Obamacare registrations hit record total days after enrollment began

A record number of Americans have signed up for Obamacare in the first few days of open enrollment — despite White House cuts to outreach and promotion.

More than 200,000 people signed up Nov. 1, a Trump administration source told The Hill, which first reported on the surge.

That’s double the 100,000 who signed up on the first day of enrollment a year ago.

Web traffic to the healthcare.gov site that enrolls people in the Affordable Care Act also set a new record. Roughly 1 million visitors browsed the site, compared to 750,000 on Nov. 1 a year ago, The Hill said.

RELATED: Republicans who voted 'No' on repeal of Obamacare

8 PHOTOS
Republicans who voted 'No' on repeal of Obamacare
See Gallery
Republicans who voted 'No' on repeal of Obamacare

Sen. Susan Collins, R-Maine

(Photo by Mark Wilson/Getty Images)

Sen. Dean Heller, R-Nev.

(Photo By Bill Clark/CQ Roll Call)

Sen. Lisa Murkowski, R-AK

(Photo by Chip Somodevilla/Getty Images)

Sen. Lamar Alexander, R-Texas

(Photo by Zach Gibson/Bloomberg via Getty Images)

Sen. Shelley Moore Capito, R-WV

(Photo by Alex Wong/Getty Images)

Senator John McCain, R-Ariz.

(Photo via REUTERS/Aaron P. Bernstein)

Sen. Rob Portman, R-Ohio

(Photo via REUTERS/John Sommers II)

HIDE CAPTION
SHOW CAPTION
of
SEE ALL
BACK TO SLIDE

The rush to enroll came after a social media push designed to let people know ACA is still the law of the land — despite President Trump’s rollbacks of several key parts of the plan.

“Starting today, you can sign up for 2018 health coverage. Head on over to http://HealthCare.gov and find a plan that meets your needs,” former President Barack Obama tweeted Nov. 1.

Democrats had worried that the Trump administration’s cutbacks to outreach and advertising would result in lower enrollment.

The window to sign up for health care for 2018 opened Nov. 1 and will close Dec. 15. That’s about half as long as the enrollment period under Obama.

RELATED: Obama hits campaign trail for first time since leaving White House

24 PHOTOS
Obama hits campaign trail for first time since leaving White House
See Gallery
Obama hits campaign trail for first time since leaving White House
NEWARK, NJ - OCTOBER 19: Former U.S. President Barack Obama shakes hands after speaking at a rally in support of Democratic candidate Phil Murphy, who is running against Republican Lt. Gov. Kim Guadagno for the governor of New Jersey, on October 19, 2017 in Newark, New Jersey. In Obama's first return to the campaign trail, the former president is stumping for Democratic gubernatorial candidates in New Jersey and Virginia as they prepare for next month's elections. (Photo by Spencer Platt/Getty Images)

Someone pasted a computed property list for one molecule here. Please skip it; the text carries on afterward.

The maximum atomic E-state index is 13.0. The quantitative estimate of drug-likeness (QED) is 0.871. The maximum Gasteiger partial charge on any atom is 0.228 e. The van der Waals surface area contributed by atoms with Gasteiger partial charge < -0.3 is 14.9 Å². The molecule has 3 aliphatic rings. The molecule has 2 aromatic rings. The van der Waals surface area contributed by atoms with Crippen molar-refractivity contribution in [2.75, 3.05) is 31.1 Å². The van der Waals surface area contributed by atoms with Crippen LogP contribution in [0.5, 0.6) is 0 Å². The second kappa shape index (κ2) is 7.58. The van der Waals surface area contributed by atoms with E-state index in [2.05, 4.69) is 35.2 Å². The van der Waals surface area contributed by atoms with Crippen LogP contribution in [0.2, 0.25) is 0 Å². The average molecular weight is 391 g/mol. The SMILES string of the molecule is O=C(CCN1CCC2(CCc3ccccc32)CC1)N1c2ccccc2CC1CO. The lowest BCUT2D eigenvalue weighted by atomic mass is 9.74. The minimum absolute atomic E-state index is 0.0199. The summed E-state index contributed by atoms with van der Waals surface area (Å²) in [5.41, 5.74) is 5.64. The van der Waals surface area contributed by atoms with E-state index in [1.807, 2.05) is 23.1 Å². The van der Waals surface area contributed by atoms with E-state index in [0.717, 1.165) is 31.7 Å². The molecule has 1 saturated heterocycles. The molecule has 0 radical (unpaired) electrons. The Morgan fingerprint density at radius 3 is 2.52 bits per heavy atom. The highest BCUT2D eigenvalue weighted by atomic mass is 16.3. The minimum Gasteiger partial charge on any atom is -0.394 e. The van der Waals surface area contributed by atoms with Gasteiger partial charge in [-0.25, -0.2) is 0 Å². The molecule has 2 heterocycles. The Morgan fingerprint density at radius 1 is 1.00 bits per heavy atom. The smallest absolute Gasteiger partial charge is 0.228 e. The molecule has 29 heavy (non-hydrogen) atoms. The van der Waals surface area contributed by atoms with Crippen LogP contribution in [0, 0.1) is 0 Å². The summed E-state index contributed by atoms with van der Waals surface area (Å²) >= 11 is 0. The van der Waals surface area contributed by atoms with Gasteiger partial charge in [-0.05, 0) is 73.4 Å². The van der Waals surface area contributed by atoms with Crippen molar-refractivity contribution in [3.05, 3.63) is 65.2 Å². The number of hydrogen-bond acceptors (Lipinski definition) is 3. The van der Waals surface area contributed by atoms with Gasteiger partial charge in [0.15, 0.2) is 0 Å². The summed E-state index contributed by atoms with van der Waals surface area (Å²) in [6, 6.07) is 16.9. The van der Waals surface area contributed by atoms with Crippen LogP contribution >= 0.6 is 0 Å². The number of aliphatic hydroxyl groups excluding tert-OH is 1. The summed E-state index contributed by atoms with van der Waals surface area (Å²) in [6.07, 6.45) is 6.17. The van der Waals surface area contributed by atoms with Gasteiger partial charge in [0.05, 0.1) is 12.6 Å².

Former U.S. President Barack Obama campaigns in support of Virginia Lieutenant Governor Ralph Northam (R), Democratic candidate for governor, at a rally with supporters in Richmond, Virginia, U.S. October 19, 2017. REUTERS/Jonathan Ernst TPX IMAGES OF THE DAY
Former president Barack Obama rallies with New Jersey Democratic Gubernatorial candidate Jim Murphy in Newark, New Jersey, U.S. October 19, 2017. REUTERS/Mark Makela
Former US President Barack Obama speaks during a campaign rally for Democratic Gubernatorial Candidate Ralph Northam (unseen) in Richmond, Virginia October 19, 2017. / AFP PHOTO / JIM WATSON (Photo credit should read JIM WATSON/AFP/Getty Images)
Former president Barack Obama acknowledges the crowd after rallying with New Jersey Democratic Gubernatorial candidate Jim Murphy in Newark, New Jersey, U.S. October 19, 2017. REUTERS/Mark Makela
Former president Barack Obama speaks during a rally for New Jersey Democratic Gubernatorial candidate Jim Murphy in Newark, New Jersey, U.S. October 19, 2017. REUTERS/Mark Makela
Former U.S. President Barack Obama campaigns in support of Virginia Lieutenant Governor Ralph Northam (R), Democratic candidate for governor, at a rally with supporters in Richmond, Virginia, U.S. October 19, 2017. REUTERS/Jonathan Ernst